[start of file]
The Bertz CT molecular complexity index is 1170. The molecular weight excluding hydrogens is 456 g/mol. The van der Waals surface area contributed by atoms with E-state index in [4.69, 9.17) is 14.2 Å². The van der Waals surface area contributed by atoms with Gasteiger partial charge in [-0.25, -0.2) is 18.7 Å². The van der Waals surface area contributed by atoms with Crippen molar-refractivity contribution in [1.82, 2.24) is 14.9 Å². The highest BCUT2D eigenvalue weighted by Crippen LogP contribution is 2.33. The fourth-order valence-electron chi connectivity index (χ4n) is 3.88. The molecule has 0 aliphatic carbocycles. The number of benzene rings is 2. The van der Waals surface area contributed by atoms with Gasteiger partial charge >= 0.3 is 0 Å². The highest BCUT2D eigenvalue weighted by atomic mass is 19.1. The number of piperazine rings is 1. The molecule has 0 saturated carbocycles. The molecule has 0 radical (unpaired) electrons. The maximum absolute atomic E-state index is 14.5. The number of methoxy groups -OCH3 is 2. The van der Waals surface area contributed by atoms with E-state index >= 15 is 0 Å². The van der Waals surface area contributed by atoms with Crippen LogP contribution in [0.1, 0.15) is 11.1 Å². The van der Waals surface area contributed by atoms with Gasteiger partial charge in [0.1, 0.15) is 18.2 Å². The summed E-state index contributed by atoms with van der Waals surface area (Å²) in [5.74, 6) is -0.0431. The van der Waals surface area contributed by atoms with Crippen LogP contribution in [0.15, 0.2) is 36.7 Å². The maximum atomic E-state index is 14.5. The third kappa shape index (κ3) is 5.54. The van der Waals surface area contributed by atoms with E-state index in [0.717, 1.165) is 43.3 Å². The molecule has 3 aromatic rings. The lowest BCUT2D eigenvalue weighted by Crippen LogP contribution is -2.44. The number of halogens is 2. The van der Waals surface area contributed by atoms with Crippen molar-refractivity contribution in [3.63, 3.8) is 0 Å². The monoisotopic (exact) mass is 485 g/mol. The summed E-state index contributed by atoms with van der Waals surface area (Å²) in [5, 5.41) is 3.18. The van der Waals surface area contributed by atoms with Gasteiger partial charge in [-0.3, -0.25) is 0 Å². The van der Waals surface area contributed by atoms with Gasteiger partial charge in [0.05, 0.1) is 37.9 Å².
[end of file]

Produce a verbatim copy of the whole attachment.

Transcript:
The Bertz CT molecular complexity index is 1170. The molecular weight excluding hydrogens is 456 g/mol. The van der Waals surface area contributed by atoms with E-state index in [4.69, 9.17) is 14.2 Å². The van der Waals surface area contributed by atoms with Gasteiger partial charge in [-0.25, -0.2) is 18.7 Å². The van der Waals surface area contributed by atoms with Crippen molar-refractivity contribution in [1.82, 2.24) is 14.9 Å². The highest BCUT2D eigenvalue weighted by Crippen LogP contribution is 2.33. The fourth-order valence-electron chi connectivity index (χ4n) is 3.88. The molecule has 0 aliphatic carbocycles. The number of benzene rings is 2. The van der Waals surface area contributed by atoms with Gasteiger partial charge >= 0.3 is 0 Å². The highest BCUT2D eigenvalue weighted by atomic mass is 19.1. The number of piperazine rings is 1. The molecule has 0 saturated carbocycles. The molecule has 0 radical (unpaired) electrons. The maximum absolute atomic E-state index is 14.5. The number of methoxy groups -OCH3 is 2. The van der Waals surface area contributed by atoms with E-state index >= 15 is 0 Å². The van der Waals surface area contributed by atoms with Crippen LogP contribution in [0.1, 0.15) is 11.1 Å². The van der Waals surface area contributed by atoms with Gasteiger partial charge in [0.1, 0.15) is 18.2 Å². The summed E-state index contributed by atoms with van der Waals surface area (Å²) in [5.74, 6) is -0.0431. The van der Waals surface area contributed by atoms with Crippen LogP contribution in [0.15, 0.2) is 36.7 Å². The maximum atomic E-state index is 14.5. The third kappa shape index (κ3) is 5.54. The van der Waals surface area contributed by atoms with E-state index in [0.717, 1.165) is 43.3 Å². The molecule has 3 aromatic rings. The lowest BCUT2D eigenvalue weighted by Crippen LogP contribution is -2.44. The number of halogens is 2. The van der Waals surface area contributed by atoms with Crippen molar-refractivity contribution in [3.63, 3.8) is 0 Å². The monoisotopic (exact) mass is 485 g/mol. The summed E-state index contributed by atoms with van der Waals surface area (Å²) in [5, 5.41) is 3.18. The van der Waals surface area contributed by atoms with Gasteiger partial charge in [-0.3, -0.25) is 0 Å². The van der Waals surface area contributed by atoms with Gasteiger partial charge in [0.05, 0.1) is 37.9 Å².